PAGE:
7-8 JUNE 2017 / Tour & Taxis / Brussels

Investing in creativity, the future is now

Investing in creativity, the future is now

From human development, to inclusive growth and sustainable societies

EDD17 - Replay - Investing in creativity, the future is now

special event
Wednesday, June 7, 2017 - 09:00 to 10:00

Key points

• Cultural expression is a form of societal glue that acts as a key to development.

• Red tape in obtaining funding puts off young artists who are disinclined to fill in a lot of forms without being sure of approval.

• There are now artists who have decided to take the bull by the horns and tackle the problem themselves if they do not have access to adequate funding.

• The private sector should consider culture and creative industries a profitable economic sector, as it creates work for many people.

• Economic aspects alone should not dominate the societal importance of cultural and creative development.


The intrinsic links between culture and development efforts have been recognised for many years. Considered a “societal glue”, cultural goods and the corresponding creative industries can have a significant impact on countries’ economic growth, environment, equality, security, education and governance.

As both a driver and enabler of sustainable growth and employment, promoting cultural expression through creative industries is now regarded as indispensable for achieving the EU’s strategic development aims.

But while this change in thinking within the development community is welcome, it does not mask that fact that the same painful problems remain: access to funding is still a significant obstacle for artists and those working in the creative industries.

The red tape involved can be off-putting. Young artists have to spend considerable time filling in forms without being sure they will win approval for their projects. Clearly a change in approach is needed when a problem as seemingly trivial as the lack of a qualified sound or lighting engineer can be a barrier to launching creative projects.

In Africa, for example, some people feel that international funding structures can both inhibit creativity and contribute to a talent drain. Individual artists are forced to go abroad to allow their creativity, whether in writing, music or the performing arts, to flourish. Some of these artists return later on, others never do. Their loss is significant, considering the associated employment and education opportunities they can provide in the technical and production fields.

Some artists have now decided to take the bull by the horns and tackle the problem themselves if they do not have access to adequate funding. Award-winning Malian singer, songwriter and guitarist, Rokia Traoré, has used her own success to fund artists, helping pay for childcare and allowing mothers to get back to work.

But development in creative industries must go beyond subsidies and include private investment. This can offer a healthy return, which is not always recognised by the business world.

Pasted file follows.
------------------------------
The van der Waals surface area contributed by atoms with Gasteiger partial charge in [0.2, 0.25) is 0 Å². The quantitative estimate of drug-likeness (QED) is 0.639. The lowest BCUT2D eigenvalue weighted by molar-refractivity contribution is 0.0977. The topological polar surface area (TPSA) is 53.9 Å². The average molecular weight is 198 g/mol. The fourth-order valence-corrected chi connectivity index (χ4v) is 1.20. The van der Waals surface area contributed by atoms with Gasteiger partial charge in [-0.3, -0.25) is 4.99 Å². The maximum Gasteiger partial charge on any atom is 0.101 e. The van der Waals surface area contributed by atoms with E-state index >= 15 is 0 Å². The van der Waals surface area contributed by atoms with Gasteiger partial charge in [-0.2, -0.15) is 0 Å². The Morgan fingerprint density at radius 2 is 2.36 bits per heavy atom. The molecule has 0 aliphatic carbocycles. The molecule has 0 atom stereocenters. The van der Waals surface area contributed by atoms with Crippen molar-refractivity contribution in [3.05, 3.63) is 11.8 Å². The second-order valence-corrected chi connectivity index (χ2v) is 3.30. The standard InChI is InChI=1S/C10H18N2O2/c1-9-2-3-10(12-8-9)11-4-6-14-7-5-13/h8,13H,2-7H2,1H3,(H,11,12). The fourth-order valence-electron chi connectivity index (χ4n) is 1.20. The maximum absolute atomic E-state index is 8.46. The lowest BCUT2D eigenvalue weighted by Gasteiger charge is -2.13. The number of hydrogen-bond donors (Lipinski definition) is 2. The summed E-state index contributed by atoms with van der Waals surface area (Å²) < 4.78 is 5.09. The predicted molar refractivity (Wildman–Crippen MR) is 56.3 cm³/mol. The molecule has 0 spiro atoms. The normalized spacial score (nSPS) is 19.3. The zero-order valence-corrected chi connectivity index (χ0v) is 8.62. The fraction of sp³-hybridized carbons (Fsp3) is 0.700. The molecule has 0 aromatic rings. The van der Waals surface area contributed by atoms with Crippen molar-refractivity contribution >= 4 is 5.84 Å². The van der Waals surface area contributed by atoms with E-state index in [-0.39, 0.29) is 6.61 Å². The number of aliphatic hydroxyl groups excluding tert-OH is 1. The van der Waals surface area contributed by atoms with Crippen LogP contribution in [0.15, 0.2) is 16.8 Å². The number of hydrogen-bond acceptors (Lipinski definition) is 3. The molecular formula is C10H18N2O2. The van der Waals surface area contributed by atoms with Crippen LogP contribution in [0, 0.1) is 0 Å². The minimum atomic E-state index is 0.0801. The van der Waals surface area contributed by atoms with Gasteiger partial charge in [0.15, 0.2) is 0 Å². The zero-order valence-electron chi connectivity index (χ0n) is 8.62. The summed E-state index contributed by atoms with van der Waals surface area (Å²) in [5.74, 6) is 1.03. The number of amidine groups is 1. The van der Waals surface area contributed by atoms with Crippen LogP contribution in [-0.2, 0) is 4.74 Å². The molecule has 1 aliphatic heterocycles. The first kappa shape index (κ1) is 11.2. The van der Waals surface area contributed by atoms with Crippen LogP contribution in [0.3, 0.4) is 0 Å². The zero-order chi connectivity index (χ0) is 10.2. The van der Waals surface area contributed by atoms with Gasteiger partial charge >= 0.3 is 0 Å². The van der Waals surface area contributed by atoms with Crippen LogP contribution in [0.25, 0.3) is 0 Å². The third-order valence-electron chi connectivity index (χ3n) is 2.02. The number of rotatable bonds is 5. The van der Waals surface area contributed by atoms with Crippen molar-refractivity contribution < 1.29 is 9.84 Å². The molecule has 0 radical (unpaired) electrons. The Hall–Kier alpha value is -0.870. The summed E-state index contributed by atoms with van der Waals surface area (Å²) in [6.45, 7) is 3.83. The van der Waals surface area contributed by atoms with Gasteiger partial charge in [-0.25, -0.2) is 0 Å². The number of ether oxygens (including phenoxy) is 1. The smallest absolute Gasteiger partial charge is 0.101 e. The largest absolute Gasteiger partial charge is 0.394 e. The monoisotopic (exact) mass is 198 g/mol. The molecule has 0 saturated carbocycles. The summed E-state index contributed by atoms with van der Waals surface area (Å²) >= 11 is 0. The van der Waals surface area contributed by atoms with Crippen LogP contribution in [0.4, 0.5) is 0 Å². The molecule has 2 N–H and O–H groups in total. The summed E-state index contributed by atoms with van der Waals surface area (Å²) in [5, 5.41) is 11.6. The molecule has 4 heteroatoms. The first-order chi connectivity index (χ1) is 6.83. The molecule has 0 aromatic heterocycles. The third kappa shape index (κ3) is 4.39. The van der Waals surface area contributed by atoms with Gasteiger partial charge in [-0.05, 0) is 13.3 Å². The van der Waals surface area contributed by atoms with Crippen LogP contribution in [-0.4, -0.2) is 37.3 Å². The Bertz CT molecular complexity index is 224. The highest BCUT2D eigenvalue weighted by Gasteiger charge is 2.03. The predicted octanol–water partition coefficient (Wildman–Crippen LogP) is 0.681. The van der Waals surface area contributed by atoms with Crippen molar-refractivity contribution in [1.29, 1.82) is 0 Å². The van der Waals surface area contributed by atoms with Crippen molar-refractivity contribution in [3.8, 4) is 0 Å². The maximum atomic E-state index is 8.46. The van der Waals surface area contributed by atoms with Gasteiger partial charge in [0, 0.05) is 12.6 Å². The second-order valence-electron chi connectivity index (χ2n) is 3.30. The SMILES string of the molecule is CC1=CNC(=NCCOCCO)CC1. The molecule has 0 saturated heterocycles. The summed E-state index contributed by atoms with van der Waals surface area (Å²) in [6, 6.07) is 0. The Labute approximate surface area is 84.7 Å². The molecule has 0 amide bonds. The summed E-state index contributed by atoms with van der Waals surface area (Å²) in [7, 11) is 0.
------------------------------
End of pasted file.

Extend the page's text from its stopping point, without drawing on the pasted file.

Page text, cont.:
But stakeholders warn that the old ideas of return on investment need to be re-framed to include the deeply human experience that the trade in cultural goods entails. The creative industries are not just selling simple products – they reflect ways of life, value systems, traditions and beliefs.

Creating the right investment environment is important. One possible way forward is for donor organisations to act as a kind of guarantor, encouraging private stakeholders to take risks on projects that might otherwise not meet the threshold for mainstream finance.

Economic aspects alone should not be allowed to dominate the societal importance of cultural and creative development, though; the stakes are too high for that, particularly when cultural industries can help resolve conflict and foster dialogue between opposing groups.

As this new investing environment develops, the warning from stakeholders is simple: rules should not be imposed on artists that inhibit creativity and productivity.


While talk now centres on private sector involvement in developing cultural programmes, the old idea of return on investment needs to be revised. Investors in culture must be aware that art is a laboratory – there will always be a result, even if it is not the expected one. Rules should not be imposed that limit creativity.

Organised by

    Annabelle van Nieuwenhuyse
    TV and radio presenter
    Chris Burns
    Rokia Traoré
    Fondation Passerelle
    Felwine Sarr
    Maître de Conférence Agrégé, Directeur de l’UFR de Sciences Economiques et de Gestion
    Université Gaston Berger Saint-Louis du Sénégal
    Mario Giro
    Vice minister of Foreign Affair and International Cooperation
    Agenzia Italiana per la Cooperazione allo Sviluppo
    Firmin Edouard Matoko
    Assistant Director-general, Africa Department
    Jean-Louis Ville
    Acting Director of Human Development and Migration
    European Commission - DG for International Cooperation and Development
Photo gallery

Password for download : EDD2017